Exceptional situations as the one we are facing right now with Corona have a very interesting characteristic: They expose problems and accelerate innovations.
I’ve talked to many people from airlines all over the globe in the last weeks and months. I did that because I wanted to find out about the problems airlines have during that crisis.
But I wasn’t interested in the obvious issues you can read in the news every day. I didn’t want to hear about grounded aircraft, canceled flights, or financial matters. Don’t get me wrong; it’s not that I am a heartless person who don’t care about these aspects. But I wanted to cut deeper. I wanted to get right into the details.
Therefore, I tried to find out how airlines, and especially the area of airline operations, handle this situation. What are the problems their facing in day-to-day operations?
Problems in day-to-day operations
Interestingly enough, during my discussions, many colleagues reported similar issues. Issues I didn’t expect but definitely made sense when thinking twice.
Here are a few examples:
- Many airlines reported that required information were distributed to slowly. That accounts for both operations department-internal but also company-wide information.
- A considerable portion of employees had a tough time when being forced to work from home because they felt cut-off of information- and communication streams.
- Mainly middle management reported enormous problems to monitor and manage the situation due to lack of information.
I can extend that list to many more bullet points. However, those three aspects already perfectly describe the dilemma that stands out: The slow distribution of information (or from a different angle: The access to information), as well as inefficient communication, can be considered as the main problem driver.
This is actually not surprising. Just remember my initial statement: Exceptional situations expose problems. The issues of distributing information swiftly and efficient communication flows are well-known problems. The thing is, in normal operations, we somehow manage to live with it. In a non-standard situation, they are a killer.
But good news on the doorstep: Personally, I do believe that the Coronacrisis is going to accelerate a development I’ve been anticipating for quite a time.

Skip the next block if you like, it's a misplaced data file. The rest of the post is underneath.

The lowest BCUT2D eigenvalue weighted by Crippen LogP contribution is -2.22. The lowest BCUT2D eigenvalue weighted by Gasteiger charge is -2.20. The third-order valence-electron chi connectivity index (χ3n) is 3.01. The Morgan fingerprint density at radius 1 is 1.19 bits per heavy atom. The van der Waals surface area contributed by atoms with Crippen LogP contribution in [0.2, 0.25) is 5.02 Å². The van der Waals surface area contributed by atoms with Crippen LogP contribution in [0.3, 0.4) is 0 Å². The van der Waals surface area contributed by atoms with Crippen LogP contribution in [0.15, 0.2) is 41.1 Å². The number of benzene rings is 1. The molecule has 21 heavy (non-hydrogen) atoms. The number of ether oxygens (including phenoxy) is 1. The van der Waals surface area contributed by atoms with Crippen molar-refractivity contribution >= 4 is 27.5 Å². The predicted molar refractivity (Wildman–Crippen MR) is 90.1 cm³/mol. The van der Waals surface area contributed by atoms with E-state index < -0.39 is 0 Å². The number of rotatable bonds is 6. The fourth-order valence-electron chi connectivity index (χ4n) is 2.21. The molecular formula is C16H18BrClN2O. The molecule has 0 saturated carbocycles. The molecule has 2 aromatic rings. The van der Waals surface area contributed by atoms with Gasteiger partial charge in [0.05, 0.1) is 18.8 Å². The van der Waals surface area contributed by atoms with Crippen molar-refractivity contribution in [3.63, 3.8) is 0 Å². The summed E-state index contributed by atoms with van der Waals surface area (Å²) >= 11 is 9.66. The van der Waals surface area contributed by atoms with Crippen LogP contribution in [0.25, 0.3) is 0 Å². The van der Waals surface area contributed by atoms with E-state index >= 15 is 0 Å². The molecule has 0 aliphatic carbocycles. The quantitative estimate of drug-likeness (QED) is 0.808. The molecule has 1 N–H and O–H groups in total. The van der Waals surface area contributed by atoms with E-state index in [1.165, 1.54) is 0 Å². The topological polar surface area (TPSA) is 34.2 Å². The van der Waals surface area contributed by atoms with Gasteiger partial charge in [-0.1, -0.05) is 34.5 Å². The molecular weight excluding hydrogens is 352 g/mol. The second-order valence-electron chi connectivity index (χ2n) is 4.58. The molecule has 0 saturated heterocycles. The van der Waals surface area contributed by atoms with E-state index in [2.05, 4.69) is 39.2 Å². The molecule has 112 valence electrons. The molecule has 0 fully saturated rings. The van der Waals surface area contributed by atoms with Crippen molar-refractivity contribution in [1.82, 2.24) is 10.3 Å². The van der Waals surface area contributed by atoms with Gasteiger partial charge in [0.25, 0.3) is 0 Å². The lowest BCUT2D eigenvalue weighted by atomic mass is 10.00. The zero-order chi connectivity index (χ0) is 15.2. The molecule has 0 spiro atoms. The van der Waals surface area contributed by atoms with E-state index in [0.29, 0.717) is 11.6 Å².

The rise of Airline (Operations) Content Apps
I genuinely believe that airlines should immediately start and set up Airline Content Apps. Let me quickly explain what’s behind that concept before I come to the benefits and reasons for it.
To make it very easy: Think about an airline operations content app as a Facebook for airline operations. An app on your mobile that provides all (relevant) airline information in an easy-to-digest and super-comfortable to use form. You open the app, simply scroll down your personalized feed and get the latest content updates in real-time on
- Key Performance Indicators (how many passengers today, how many flights, OTP, etc.)
- Latest flight updates (canceled flights, delayed flights, etc.)
- External news
- Flight lists
- Financial updates (stock prices, oil price, etc.)
- Benchmark with competitors
- Relevant NOTAMS
- Relevant Weather updates
- Social media information (Twitter, etc.)
The above list is just a tiny portion of potential content that can be contained in such an airline operations content app. Essential aspect to mention: The concept is not based on manual input of content but highly-automated and smart creation of content in real-time.
Oh, and to make it a bit more tangible, here’s a short video snippet, created as result of our (very, very) early brainstorming session in that context.
Airline Operations Content App — The Magic Bullet
Now, when you think of the problems you have been facing in the last weeks, such a solution can be considered as the magic bullet.
First, it allows every employee at your airline —the one from operations but also every other employee— to access all relevant information in a split-second. One single source for all information that is required to be aware of the situation perfectly.
Second, it allows a contextual communication. Just like social networks, employees can comment on posts. Thus, a super-efficient and extreme contextual communication —across the entire company— is enabled.
Actually, I consider that aspect as ultra-powerful (sorry for the superlative, but I’m super-pumped about that aspect).
To give you an example on that: Imagine a runway closure for a specific airport (automatically) pops in as a post. Now, the post is (just as an example) simultaneously seen by the station manager, a pilot whose next flight is planned to that destination and the Customer Care Center Manager. Immediately they can have a quick discussion in the comments section of the post. That is a) a swift process, and b) probably helps other colleagues who might have similar questions.
Summarized & Outlook
With this blog post, I only scratched the surface of this topic, and I’ll promise to deliver more content on that topic in the next weeks. However, I wanted to provide a first thought-provoking impulse with this post. I believe that, especially in times when airlines restart their operations during the next months, such a solution could make a tremendous difference!